US 5669966 A
A filler for a bituminous mixture, particularly asphalt mastic, includes a mixture of a stone-like natural product, for example, rock dust, and an industrial product in the form of pulverized resin with cellulose fiber substances. Approximately 80 percent of the mixture preferably have a grain size of less than 0.09 mm. The pulverized resin with cellulose fiber materials is produced particularly as a dust-like abrasion product during the grinding, cutting or drilling processing of clutch linings or brake linings.
1. A filler for a bituminous mixture, the filler comprising a mixture of stone dust and a pulverized industrial by-product, wherein a ratio of stone dust to industrial by-product is 2:1, wherein the industrial by-product comprises 5% to 20% by weight pulverized phenol/cresol resin and 2% to 20% by weight elastic, hook-shaped fiber materials of cellulose or aramid, and a material obtained from grinding or cutting hardened clutch linings and/or brake linings comprising mineral wool, rubber, brass/copper, talcum, graphite, soot, magnesium oxide, vulcanizing agents, sulphur, zinc oxide and barium sulphate, and wherein approximately 80% of the filler has a grain size of less than 0.09 mm.
This is a continuation-in-part of prior application Ser. No. 08/108,819, filed on Aug. 17, 1993 and now abandoned.
1. Field of the Invention
The present invention relates to a filler for a bituminous mixture, particularly asphalt mastic or matrix.
2. Description of the Related Art
Bituminous mixtures used as road topping, particularly in the form of mastic asphalt, are usually composed of stone chips having various grain sizes ranging from approximately 2 mm to approximately 16 mm, sands of various grain sizes ranging between approximately 0.09 mm and 2 mm, and a filler of stone dust which stiffens the mixture, wherein the ratio of stone chips to sand to filler is approximately 75:16:9 in percent by weight.
Fillers which have been used in the past are predominantly those which are obtained from natural deposits, such as gravel pits, quarries, etc. However, in recent times, it has become more and more apparent that there is no unlimited supply of the natural materials and, consequently, these materials must be used sparingly. Accordingly, it has been evaluated to what extent industrial by-products or waste products can replace the above-mentioned fillers from natural deposits.
Such industrial by-products are, for example, secondary rocks from hard coal, slags from ironworks, power plant residues, rubber, road surface break-ups, or ash from garbage incinerators. As a rule, these by-products are not reused or further used and usually are deposited on special garbage dumps. However, this also represents the particular problem involved with such by-products. The compositions of these by-products are usually not known, so that it is doubtful whether they are suitable as fillers for bituminous mixtures with respect to environmental compatibility.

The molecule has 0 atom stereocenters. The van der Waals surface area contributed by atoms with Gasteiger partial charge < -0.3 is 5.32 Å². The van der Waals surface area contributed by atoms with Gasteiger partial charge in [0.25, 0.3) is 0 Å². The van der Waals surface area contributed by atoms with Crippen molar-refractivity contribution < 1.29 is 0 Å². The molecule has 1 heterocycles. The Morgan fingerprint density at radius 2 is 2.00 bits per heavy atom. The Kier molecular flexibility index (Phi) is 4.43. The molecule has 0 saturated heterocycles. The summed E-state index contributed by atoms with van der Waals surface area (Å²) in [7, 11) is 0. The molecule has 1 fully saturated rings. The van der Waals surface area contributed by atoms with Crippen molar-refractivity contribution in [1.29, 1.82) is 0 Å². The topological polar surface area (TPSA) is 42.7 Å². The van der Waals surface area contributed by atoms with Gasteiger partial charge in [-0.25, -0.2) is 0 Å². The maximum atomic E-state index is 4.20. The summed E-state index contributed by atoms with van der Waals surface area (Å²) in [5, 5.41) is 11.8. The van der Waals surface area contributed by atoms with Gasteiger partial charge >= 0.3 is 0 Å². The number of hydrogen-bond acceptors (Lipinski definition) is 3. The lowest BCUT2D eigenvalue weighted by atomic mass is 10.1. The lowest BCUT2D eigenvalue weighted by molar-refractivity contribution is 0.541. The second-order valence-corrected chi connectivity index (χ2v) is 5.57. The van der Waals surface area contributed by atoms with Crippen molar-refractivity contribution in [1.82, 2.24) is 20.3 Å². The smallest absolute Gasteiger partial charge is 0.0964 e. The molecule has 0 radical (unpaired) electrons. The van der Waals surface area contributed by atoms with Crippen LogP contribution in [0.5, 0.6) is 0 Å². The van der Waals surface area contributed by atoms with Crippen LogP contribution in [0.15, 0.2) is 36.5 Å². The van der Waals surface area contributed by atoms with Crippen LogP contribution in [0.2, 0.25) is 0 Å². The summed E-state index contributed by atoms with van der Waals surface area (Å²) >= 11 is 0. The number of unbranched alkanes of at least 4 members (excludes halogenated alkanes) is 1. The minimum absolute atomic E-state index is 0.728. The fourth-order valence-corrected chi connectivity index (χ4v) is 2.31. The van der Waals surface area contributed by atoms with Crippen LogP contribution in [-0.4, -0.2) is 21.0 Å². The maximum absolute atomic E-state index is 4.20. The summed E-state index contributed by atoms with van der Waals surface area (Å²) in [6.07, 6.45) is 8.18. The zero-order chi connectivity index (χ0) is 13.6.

Therefore, it is the primary object of the present invention to provide a filler for bituminous mixtures which, without negatively influencing the environment, is capable of replacing a high percentage of natural materials, such as, stone dust by industrial by-products.
In accordance with the present invention, a filler for a bituminous mixture is obtained by mixing a natural product, such as stone dust, with a special pulverized industrial by-product from resin and cellulose fibrous substances. Such a by-product is produced in many fields of industry, and particularly in those instances in which products containing cellulose fibrous substances embedded in resin are processed either manually or by machines. Experiments have demonstrated that the natural products, such as, stone dust, can be replaced to a significant degree by pulverized industrial by-products having certain material compositions, wherein a substantial stiffening of the mixture was found. This finding is due to the fact that, even in pulverous or dust-like products obtained by, for example, drilling or cutting processing, the fibrous substances which are present especially in hooklike form are at least partially released and, thus, have a stabilizing effect when used in asphalt mixtures. A tendency to segregation was not found. In the case of a high compression resistance, an extremely durable mastic of asphalt is provided, so that the problem of grooves formed in particular in heavily traveled roads can be essentially eliminated.